Monday, December 20, 2010

We Interrupt This Blog To Bring You An Important Message

Sorry folks, but I'm going to have to put the Top 10 Extravaganza on hold for a couple weeks. I had unexpected surgery on my ankle last week and recovery hasn't been going as well as I'd hoped.

So, Merry Christmas and Happy New Year! I'll be back the second week of next year with a couple more lists and a giveaway! See you then and I wish you all a happy holiday season!

Friday, December 17, 2010

10 Things I've Learned About Character Development

Today's Top 10 list is about character development because if you don't have compelling, real don't have anything.

So, let's get started.

10 Things I've Learned About Character Development

1. No character, no matter how major or minor, is complete without a few flaws.
2. People are varied, characters should be too.
3. A stagnant character is a boring character.
4. If a character is sympathetic in spite of major flaws, the combination can be truly compelling.
5. Little details are every bit as important as big ones.
6. Villains are strongest when they are the hero of their own story.
7. Cardboard characters belong in the trash, fill them out or throw them away.
8. People have little things--sayings, movements, twitches--that are unique to them. Characters should too.
9. Don't be afraid to make your characters suffer. It's your job.
10. Worksheets of character details can be amazingly helpful in keeping track and staying true to the character you've created.

That's it! Hope you find it helpful. Another list to come on Monday. :)

Wednesday, December 15, 2010

10 Things I've Learned About Starting

Okay! On to list number two. Let's start at the very beginning. It seems a very good place to start. :)

Top 10 Things I've Learned About Starting

1. There is no wrong place to start
2. Most of the time, the first scene you write, won't end up being the first scene in the book.
3. Every writer has their own method to prepare. Find yours and get to work.
4. Don't stop and rework the beginning, come back to it later.
5. If you do stop, you're likely to get stuck in the dreaded first chapter rut. Move past it and skip ahead. Allow your story to gather some momentum.
6. On a first draft, no momentum is bad momentum.
7. Most problems can be fixed with revisions.
8. Set a writing schedule and stick to it.
9. Motivators (chocolate, positive feedback, your fave t.v. shows, etc.) are there for a reason. Use them to keep you going.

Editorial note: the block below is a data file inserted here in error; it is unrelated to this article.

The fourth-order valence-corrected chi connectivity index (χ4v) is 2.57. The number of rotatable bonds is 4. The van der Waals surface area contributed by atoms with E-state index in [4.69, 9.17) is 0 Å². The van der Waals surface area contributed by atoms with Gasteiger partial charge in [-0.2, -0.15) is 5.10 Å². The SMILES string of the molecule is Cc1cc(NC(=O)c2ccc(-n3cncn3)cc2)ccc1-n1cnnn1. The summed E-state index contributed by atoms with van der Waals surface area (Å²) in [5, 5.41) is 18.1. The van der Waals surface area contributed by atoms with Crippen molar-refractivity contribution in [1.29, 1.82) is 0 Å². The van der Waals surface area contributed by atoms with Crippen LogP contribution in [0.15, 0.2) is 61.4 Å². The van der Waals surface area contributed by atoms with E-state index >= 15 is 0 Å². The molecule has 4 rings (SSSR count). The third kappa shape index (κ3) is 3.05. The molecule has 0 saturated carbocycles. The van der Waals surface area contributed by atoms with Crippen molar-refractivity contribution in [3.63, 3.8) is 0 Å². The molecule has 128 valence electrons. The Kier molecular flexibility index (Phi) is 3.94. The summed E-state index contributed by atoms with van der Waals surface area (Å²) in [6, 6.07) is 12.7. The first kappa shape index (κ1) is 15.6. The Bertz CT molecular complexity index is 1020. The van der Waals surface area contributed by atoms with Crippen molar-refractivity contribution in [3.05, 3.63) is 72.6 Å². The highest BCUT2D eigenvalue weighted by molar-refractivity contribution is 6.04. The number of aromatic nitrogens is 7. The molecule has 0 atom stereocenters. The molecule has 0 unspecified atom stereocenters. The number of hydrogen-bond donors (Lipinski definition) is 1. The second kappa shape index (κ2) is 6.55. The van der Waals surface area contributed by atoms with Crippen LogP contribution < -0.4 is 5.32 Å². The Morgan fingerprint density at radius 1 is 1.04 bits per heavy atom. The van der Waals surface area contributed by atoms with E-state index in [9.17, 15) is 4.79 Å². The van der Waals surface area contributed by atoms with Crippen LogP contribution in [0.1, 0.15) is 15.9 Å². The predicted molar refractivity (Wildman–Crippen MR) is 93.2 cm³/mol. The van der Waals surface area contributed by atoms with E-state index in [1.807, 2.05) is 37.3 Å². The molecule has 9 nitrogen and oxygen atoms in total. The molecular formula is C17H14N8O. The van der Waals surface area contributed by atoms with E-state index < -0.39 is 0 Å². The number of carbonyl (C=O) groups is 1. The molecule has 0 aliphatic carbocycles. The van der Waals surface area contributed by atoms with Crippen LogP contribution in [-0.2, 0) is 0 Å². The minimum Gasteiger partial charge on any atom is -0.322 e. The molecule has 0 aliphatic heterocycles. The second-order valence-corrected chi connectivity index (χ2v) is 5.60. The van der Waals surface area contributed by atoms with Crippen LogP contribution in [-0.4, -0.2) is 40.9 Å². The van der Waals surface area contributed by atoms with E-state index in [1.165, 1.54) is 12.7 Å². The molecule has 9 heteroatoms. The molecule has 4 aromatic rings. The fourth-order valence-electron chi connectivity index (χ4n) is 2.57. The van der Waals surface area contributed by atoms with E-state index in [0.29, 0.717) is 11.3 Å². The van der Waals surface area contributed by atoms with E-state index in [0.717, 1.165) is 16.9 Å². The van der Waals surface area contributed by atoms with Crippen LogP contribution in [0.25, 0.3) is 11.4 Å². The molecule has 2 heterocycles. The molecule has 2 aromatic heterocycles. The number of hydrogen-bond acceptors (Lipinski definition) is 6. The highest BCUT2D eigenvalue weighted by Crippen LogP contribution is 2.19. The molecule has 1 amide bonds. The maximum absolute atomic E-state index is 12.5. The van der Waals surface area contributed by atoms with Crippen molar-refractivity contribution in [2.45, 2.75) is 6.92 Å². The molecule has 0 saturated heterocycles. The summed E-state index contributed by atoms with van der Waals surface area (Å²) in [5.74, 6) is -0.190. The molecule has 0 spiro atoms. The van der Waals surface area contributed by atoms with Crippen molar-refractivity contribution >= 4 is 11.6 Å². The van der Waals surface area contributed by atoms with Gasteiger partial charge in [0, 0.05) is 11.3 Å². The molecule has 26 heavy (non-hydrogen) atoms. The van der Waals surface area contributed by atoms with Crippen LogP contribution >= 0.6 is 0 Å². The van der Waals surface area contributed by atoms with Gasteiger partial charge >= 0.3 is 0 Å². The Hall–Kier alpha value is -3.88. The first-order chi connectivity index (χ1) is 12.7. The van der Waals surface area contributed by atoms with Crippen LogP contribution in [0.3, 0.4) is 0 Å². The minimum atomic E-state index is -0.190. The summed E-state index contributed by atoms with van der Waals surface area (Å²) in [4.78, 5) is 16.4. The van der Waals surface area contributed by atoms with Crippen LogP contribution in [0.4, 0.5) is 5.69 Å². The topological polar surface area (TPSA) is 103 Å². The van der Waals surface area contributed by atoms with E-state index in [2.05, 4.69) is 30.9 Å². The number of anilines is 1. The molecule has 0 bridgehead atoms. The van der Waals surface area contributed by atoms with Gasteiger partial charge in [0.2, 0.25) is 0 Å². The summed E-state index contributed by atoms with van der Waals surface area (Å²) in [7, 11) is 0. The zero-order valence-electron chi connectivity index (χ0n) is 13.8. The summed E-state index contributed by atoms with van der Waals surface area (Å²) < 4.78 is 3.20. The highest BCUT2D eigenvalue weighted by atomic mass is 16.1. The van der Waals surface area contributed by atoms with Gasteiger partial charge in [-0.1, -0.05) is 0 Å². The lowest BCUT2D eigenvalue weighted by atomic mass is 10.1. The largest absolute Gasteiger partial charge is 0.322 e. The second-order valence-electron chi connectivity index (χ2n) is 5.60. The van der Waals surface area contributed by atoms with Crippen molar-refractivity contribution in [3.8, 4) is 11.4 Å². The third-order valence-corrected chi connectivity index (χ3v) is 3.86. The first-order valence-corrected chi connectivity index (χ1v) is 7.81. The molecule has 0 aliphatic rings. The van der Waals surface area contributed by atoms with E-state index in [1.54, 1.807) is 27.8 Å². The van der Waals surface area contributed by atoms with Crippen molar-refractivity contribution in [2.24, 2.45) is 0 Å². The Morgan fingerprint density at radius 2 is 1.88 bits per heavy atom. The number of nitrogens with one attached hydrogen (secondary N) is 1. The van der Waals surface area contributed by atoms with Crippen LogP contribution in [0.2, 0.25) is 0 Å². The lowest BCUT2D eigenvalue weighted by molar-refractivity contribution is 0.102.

10. Beginnings can suck, but if you keep going you'll eventually hit your stride.

As a person who truly struggles with beginnings, you may notice a theme here... just do it. Starting a new project tomorrow, or next week, or next year won't make it any easier.

Friday's list will be on character development. Stop on by.

Monday, December 13, 2010

10 Things I've Learned About Writing

It's mid-December now, which means I'm closing in on the 2 year mark for this blog. *cue streamers, confetti and mariachi band*

In honor of this occasion, I'm doing a few top ten lists of things I've learned in the last two years. Today, we're starting with the basics of writing. So, here it is, today's top ten list.

10 Things I've Learned About Writing

1. Commas are not willy-nilly objects.
2. There is a correct time and place for a semi-colon...whether I like it or not.
3. A little well-balanced white space is a beautiful thing.
4. Starting with the MC waking up is not a new and original concept.
5. Four words to live by: Arrive Late/Leave Early
6. Main characters should not be boring, whiny or ridiculous.
7. Readers are smart, don't underestimate them.
8. If one of your viewpoint characters is so minor they're more background than anything else--you may have a problem.
9. Just because half the world thinks writing about vampires and werewolves is a fantastic idea, it doesn't mean you have to.
10. Write what interests you and you can make it interesting. If you aren't intrigued by an idea, your audience won't be either.

More Top 10 Lists to come, stay tuned. :)

Tuesday, December 7, 2010

Ready For The Run

I spent last weekend in Las Vegas. My little sister participated in the Las Vegas 1/2 marathon. It was incredible. They closed down the strip and there were nearly 30,000 runners.

Some of them looked determined, ready for the long haul. Others were talking to themselves, trying to remember it would be worth it, trying to just limp through the last 1/4 mile.

It really struck me how much the road to publishing is like a marathon. For a very few writers, it's a short 5K and everything seems to fall into place. For others, it's 13.1 miles for the half marathon and they feel like giving up more than once. For even more, it's the 26.2 mile full marathon. They feel like they can't handle it. They'll never get there. At times, it might even feel like deciding to try for that finish line was the worst decision they've ever made.

But you should see the look of triumph on their faces when they cross that finish line, and they realize that every step was worth it.

I can't wait to get there. Can you?